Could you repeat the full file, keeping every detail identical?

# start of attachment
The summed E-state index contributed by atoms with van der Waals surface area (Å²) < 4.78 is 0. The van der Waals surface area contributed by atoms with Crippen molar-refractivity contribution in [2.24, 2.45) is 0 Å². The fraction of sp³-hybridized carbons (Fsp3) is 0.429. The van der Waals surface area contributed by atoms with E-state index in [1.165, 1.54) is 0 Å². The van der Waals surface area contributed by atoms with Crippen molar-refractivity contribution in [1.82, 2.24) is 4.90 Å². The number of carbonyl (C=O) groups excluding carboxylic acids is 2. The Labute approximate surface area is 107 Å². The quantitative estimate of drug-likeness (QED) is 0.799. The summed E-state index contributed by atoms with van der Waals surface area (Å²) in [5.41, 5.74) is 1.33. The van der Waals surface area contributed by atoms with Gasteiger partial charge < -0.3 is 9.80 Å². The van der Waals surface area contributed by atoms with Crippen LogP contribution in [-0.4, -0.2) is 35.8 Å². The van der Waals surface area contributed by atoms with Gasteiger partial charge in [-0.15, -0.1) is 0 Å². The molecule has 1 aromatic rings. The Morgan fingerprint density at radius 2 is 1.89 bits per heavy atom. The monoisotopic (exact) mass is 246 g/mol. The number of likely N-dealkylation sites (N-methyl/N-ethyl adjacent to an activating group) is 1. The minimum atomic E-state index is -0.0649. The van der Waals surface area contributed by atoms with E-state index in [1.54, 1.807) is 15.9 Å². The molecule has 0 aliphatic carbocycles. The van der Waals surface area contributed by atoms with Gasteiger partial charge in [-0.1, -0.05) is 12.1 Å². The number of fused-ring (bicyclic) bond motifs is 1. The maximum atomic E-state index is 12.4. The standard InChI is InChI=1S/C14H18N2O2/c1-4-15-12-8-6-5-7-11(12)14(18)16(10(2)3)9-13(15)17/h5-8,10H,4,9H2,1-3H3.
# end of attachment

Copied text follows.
The summed E-state index contributed by atoms with van der Waals surface area (Å²) < 4.78 is 0. The van der Waals surface area contributed by atoms with Crippen molar-refractivity contribution in [2.24, 2.45) is 0 Å². The fraction of sp³-hybridized carbons (Fsp3) is 0.429. The van der Waals surface area contributed by atoms with E-state index in [1.165, 1.54) is 0 Å². The van der Waals surface area contributed by atoms with Crippen molar-refractivity contribution in [1.82, 2.24) is 4.90 Å². The number of carbonyl (C=O) groups excluding carboxylic acids is 2. The Labute approximate surface area is 107 Å². The quantitative estimate of drug-likeness (QED) is 0.799. The summed E-state index contributed by atoms with van der Waals surface area (Å²) in [5.41, 5.74) is 1.33. The van der Waals surface area contributed by atoms with Gasteiger partial charge < -0.3 is 9.80 Å². The van der Waals surface area contributed by atoms with Crippen LogP contribution in [-0.4, -0.2) is 35.8 Å². The van der Waals surface area contributed by atoms with Gasteiger partial charge in [-0.15, -0.1) is 0 Å². The molecule has 1 aromatic rings. The Morgan fingerprint density at radius 2 is 1.89 bits per heavy atom. The monoisotopic (exact) mass is 246 g/mol. The number of likely N-dealkylation sites (N-methyl/N-ethyl adjacent to an activating group) is 1. The minimum atomic E-state index is -0.0649. The van der Waals surface area contributed by atoms with E-state index in [1.54, 1.807) is 15.9 Å². The molecule has 0 aliphatic carbocycles. The van der Waals surface area contributed by atoms with Gasteiger partial charge in [-0.1, -0.05) is 12.1 Å². The number of fused-ring (bicyclic) bond motifs is 1. The maximum atomic E-state index is 12.4. The standard InChI is InChI=1S/C14H18N2O2/c1-4-15-12-8-6-5-7-11(12)14(18)16(10(2)3)9-13(15)17/h5-8,10H,4,9H2,1-3H3.